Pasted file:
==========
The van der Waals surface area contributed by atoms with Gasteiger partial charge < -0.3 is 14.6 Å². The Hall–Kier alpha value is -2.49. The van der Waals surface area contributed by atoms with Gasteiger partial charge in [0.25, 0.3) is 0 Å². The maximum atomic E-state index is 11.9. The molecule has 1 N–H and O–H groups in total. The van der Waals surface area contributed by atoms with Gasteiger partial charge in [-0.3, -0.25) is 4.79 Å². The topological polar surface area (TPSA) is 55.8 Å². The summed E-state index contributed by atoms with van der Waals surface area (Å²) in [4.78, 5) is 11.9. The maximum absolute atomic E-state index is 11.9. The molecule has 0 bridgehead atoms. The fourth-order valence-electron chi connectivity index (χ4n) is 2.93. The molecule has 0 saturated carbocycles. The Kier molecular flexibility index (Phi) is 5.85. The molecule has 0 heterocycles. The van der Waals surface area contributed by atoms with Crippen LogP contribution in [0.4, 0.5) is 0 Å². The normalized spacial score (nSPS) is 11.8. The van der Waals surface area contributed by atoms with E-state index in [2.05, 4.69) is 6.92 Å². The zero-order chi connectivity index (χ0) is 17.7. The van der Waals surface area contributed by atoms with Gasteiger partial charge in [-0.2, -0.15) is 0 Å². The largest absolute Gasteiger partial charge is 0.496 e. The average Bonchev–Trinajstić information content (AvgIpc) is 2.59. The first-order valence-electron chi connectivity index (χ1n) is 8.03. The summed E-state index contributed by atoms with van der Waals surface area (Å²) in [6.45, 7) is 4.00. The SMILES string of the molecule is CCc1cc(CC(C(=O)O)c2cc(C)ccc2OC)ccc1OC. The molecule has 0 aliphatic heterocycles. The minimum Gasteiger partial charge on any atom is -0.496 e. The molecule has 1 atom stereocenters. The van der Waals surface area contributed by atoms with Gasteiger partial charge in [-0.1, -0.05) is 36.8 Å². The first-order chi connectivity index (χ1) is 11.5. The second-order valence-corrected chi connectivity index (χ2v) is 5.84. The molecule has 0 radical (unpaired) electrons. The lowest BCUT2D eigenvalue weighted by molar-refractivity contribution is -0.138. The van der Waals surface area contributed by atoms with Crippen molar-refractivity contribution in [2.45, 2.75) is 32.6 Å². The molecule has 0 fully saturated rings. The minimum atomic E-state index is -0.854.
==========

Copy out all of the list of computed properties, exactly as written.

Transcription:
The van der Waals surface area contributed by atoms with Gasteiger partial charge < -0.3 is 14.6 Å². The Hall–Kier alpha value is -2.49. The van der Waals surface area contributed by atoms with Gasteiger partial charge in [0.25, 0.3) is 0 Å². The maximum atomic E-state index is 11.9. The molecule has 1 N–H and O–H groups in total. The van der Waals surface area contributed by atoms with Gasteiger partial charge in [-0.3, -0.25) is 4.79 Å². The topological polar surface area (TPSA) is 55.8 Å². The summed E-state index contributed by atoms with van der Waals surface area (Å²) in [4.78, 5) is 11.9. The maximum absolute atomic E-state index is 11.9. The molecule has 0 bridgehead atoms. The fourth-order valence-electron chi connectivity index (χ4n) is 2.93. The molecule has 0 saturated carbocycles. The Kier molecular flexibility index (Phi) is 5.85. The molecule has 0 heterocycles. The van der Waals surface area contributed by atoms with Crippen LogP contribution in [0.4, 0.5) is 0 Å². The normalized spacial score (nSPS) is 11.8. The van der Waals surface area contributed by atoms with E-state index in [2.05, 4.69) is 6.92 Å². The zero-order chi connectivity index (χ0) is 17.7. The van der Waals surface area contributed by atoms with Gasteiger partial charge in [-0.2, -0.15) is 0 Å². The largest absolute Gasteiger partial charge is 0.496 e. The average Bonchev–Trinajstić information content (AvgIpc) is 2.59. The first-order valence-electron chi connectivity index (χ1n) is 8.03. The summed E-state index contributed by atoms with van der Waals surface area (Å²) in [6.45, 7) is 4.00. The SMILES string of the molecule is CCc1cc(CC(C(=O)O)c2cc(C)ccc2OC)ccc1OC. The molecule has 0 aliphatic heterocycles. The minimum Gasteiger partial charge on any atom is -0.496 e. The molecule has 1 atom stereocenters. The van der Waals surface area contributed by atoms with Gasteiger partial charge in [-0.1, -0.05) is 36.8 Å². The first-order chi connectivity index (χ1) is 11.5. The second-order valence-corrected chi connectivity index (χ2v) is 5.84. The molecule has 0 radical (unpaired) electrons. The lowest BCUT2D eigenvalue weighted by molar-refractivity contribution is -0.138. The van der Waals surface area contributed by atoms with Crippen molar-refractivity contribution in [2.45, 2.75) is 32.6 Å². The molecule has 0 fully saturated rings. The minimum atomic E-state index is -0.854.